Nine Lives (2005)
|Year Of Production||2005|
|RSDL / Flipper||No/No||Cast & Crew|
|Region Coding||4||Directed By||Rodrigo García|
Robin Wright Penn
|Pan & Scan/Full Frame||Full Frame||English Dolby Digital 2.0 (192Kb/s)|
|Widescreen Aspect Ratio||1.78:1|
|Video Format||576i (PAL)|
|Original Aspect Ratio||1.85:1||Miscellaneous|
|Annoying Product Placement||No|
|Action In or After Credits||No|
Rodrigo Garcia received considerable critical acclaim for his 2000 film Ten Things You Can Tell by Looking at Her. In Nine Lives the writer/director once again examines the lives of women, but not with the same success.
Garcia here presents to us nine separate vignettes, some of which have common characters. The director has employed a huge cast, which performs with varying degrees of success. Best are Robin Wright Penn , Jason Isaacs and William Fichtner, excellent as a hearing-impaired groom, and worst is the normally superb Sissy Spacek paired with an almost unrecognizable Aidan Quinn. Other actresses featured include Lisa Gay Hamilton, Amanda Seyfried, Holly Hunter, Molly Parker, Dakota Fanning, Glenn Close, Amy Brenneman, Mary Kay Place and Kathy Baker, with male support coming from Miguel Sandoval, Stephen Dillane, Ian McShane and Joe Mantegna. Just having so many notable performers on the screen ensures that each sequence is, at the very least, interesting enough to hold our attention. However, the director has decided to present each of these segments, each named for its central female character, in one continuous steadicam take, the maximum length being fourteen minutes. This was the technique employed by Alfred Hitchcock for his Rope in 1948. Hitchcock was forced to contrive moments of screen blackness to cover the editing points, a problem not having to be confronted by Garcia with his totally separate segments. However, like Hitchcock, he is defeated by the contrivance of this limiting technique. In the supermarket setting of the Robin Wright Penn and Jason Isaacs "story", there is effective dramatic use of the technique as Penn desperately rushes around the aisles looking for her ex-lover Isaacs. However, in other sequences the camera is aimlessly following characters down hallways purely to get from one room to another. This was cinematically deadening and almost had me screaming for an editor. In this case I would have been yelling for one Andrea Folprecht, surely one of the most underworked crew members in film history.
This is one of those well intentioned, commendably serious efforts that has to be admired, but offers very little enjoyment. The women are, without exception, totally miserable wretches, who ultimately become depressing and alienating to watch. No sympathy is aroused for these lost characters. The photography by Xavier Perez Grobet is admirable, but I started to entertain myself by assessing the problems he had to overcome to accommodate the "action" in these single takes. The music, by Ed Shearmur, does contribute interest with its sympathetic and sensitive underscoring of the emotions. This composer also contributed the only admirable ingredient to the appalling Bride Wars.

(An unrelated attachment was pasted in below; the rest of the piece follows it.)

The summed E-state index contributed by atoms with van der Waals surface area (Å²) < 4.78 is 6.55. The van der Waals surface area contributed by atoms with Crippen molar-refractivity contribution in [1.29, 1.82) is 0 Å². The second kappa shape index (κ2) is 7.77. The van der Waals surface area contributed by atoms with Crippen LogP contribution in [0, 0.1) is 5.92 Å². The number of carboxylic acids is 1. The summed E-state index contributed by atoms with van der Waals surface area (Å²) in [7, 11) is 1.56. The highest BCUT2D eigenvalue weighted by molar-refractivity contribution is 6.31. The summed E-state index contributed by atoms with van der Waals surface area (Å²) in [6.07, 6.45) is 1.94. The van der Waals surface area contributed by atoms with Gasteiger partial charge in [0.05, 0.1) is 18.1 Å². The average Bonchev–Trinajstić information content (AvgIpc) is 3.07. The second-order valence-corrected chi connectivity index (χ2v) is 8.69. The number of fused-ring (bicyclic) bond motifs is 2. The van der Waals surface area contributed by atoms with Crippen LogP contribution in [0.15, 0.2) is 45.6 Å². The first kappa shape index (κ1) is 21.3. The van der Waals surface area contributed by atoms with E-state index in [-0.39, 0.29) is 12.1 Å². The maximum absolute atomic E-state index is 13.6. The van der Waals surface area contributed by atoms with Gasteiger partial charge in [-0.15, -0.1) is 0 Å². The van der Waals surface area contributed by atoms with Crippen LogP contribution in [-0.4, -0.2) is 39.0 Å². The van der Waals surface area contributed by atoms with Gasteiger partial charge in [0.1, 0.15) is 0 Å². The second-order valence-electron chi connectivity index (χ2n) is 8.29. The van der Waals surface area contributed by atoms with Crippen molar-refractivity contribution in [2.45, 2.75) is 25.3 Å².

Nine Lives has been a popular film title, with director Dean Howell's 2004 drama, and two years earlier Paris Hilton's "effort". I could only recommend this 2005 Nine Lives to students of screen acting, for here you get lots of acting for your money, all overflowing with fervour and sincerity. A few of the performances are excellent, most are OK, and a couple are dire.
The director has opted for a grainy, impromptu documentary look for his film, and has succeeded in this area. The film looks extremely natural and the hand-held camerawork is admirable.
The transfer is presented in a 16x9 enhanced transfer at the ratio of 1.78:1, the IMDB giving the original ratio as 1.85:1.
The film has a grainy, gritty look and, intentionally, does not have the clarity of the best transfers, but is quite acceptable. Detail is generally good given the apparent use of available light in many circumstances, but shadow detail is poor, with some low level noise.
The colour is subdued, part of the general low-key technical approach of the film.
Aliasing is rare, and there are slight instances of edge enhancement on this single layered disc.
There are no film artefacts.
There are no subtitles.
There is one audio stream on this disc, Dolby Digital 2.0 surround encoded at 192 Kbps.
The film is a dialogue driven exercise and the soundtrack delivers every syllable clearly and cleanly - despite the use of live recording.
There is very little direction across the fronts and surround encoding is minimal.
There were no clicks or glitches of any kind.
The sympathetic score from Ed Shearmur (Epic Movie) is quite dynamically produced, and does succeed in elevating the often depressing goings on depicted on the screen. Unfortunately we do not have the six channel soundtrack available in the US, which undoubtedly would have contributed more to the presence of the score.
|Surround Channel Use|
NOTE: To view non-R4 releases, your equipment needs to be multi-zone compatible and usually also NTSC compatible.
|DVD||SONY BLU RAY BDP-S350, using HDMI output|
|Display||Samsung LA55A950D1F : 55 inch LCD HD. Calibrated with THX Optimizer. This display device is 16x9 capable. This display device has a maximum native resolution of 1080p.|
|Audio Decoder||Built in to DVD player. Calibrated with THX Optimizer.|
|Speakers||VAF DC-X fronts; VAF DC-6 center; VAF DC-2 rears; LFE-07subwoofer (80W X 2)|